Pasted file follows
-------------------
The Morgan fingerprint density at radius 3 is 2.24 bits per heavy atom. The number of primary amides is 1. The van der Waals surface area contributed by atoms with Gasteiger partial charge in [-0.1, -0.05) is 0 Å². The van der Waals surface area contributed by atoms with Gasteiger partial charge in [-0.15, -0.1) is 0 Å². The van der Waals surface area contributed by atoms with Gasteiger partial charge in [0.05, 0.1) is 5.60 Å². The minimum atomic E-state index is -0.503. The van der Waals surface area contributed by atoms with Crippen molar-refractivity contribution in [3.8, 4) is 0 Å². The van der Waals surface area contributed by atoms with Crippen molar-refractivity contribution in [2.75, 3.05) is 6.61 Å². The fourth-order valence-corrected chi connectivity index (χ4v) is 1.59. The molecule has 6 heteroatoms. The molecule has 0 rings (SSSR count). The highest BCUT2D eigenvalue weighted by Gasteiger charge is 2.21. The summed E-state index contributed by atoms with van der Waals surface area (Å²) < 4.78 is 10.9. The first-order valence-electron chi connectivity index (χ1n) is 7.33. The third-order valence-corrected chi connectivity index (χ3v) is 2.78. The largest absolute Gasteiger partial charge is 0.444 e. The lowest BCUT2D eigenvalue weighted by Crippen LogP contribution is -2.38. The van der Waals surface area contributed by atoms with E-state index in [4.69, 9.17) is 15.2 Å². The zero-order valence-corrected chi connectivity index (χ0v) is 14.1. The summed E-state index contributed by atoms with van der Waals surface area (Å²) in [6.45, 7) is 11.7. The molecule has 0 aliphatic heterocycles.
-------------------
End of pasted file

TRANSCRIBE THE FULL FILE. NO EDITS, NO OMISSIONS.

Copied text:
The Morgan fingerprint density at radius 3 is 2.24 bits per heavy atom. The number of primary amides is 1. The van der Waals surface area contributed by atoms with Gasteiger partial charge in [-0.1, -0.05) is 0 Å². The van der Waals surface area contributed by atoms with Gasteiger partial charge in [-0.15, -0.1) is 0 Å². The van der Waals surface area contributed by atoms with Gasteiger partial charge in [0.05, 0.1) is 5.60 Å². The minimum atomic E-state index is -0.503. The van der Waals surface area contributed by atoms with Crippen molar-refractivity contribution in [3.8, 4) is 0 Å². The van der Waals surface area contributed by atoms with Crippen molar-refractivity contribution in [2.75, 3.05) is 6.61 Å². The fourth-order valence-corrected chi connectivity index (χ4v) is 1.59. The molecule has 6 heteroatoms. The molecule has 0 rings (SSSR count). The highest BCUT2D eigenvalue weighted by Gasteiger charge is 2.21. The summed E-state index contributed by atoms with van der Waals surface area (Å²) < 4.78 is 10.9. The first-order valence-electron chi connectivity index (χ1n) is 7.33. The third-order valence-corrected chi connectivity index (χ3v) is 2.78. The largest absolute Gasteiger partial charge is 0.444 e. The lowest BCUT2D eigenvalue weighted by Crippen LogP contribution is -2.38. The van der Waals surface area contributed by atoms with E-state index in [4.69, 9.17) is 15.2 Å². The zero-order valence-corrected chi connectivity index (χ0v) is 14.1. The summed E-state index contributed by atoms with van der Waals surface area (Å²) in [6.45, 7) is 11.7. The molecule has 0 aliphatic heterocycles.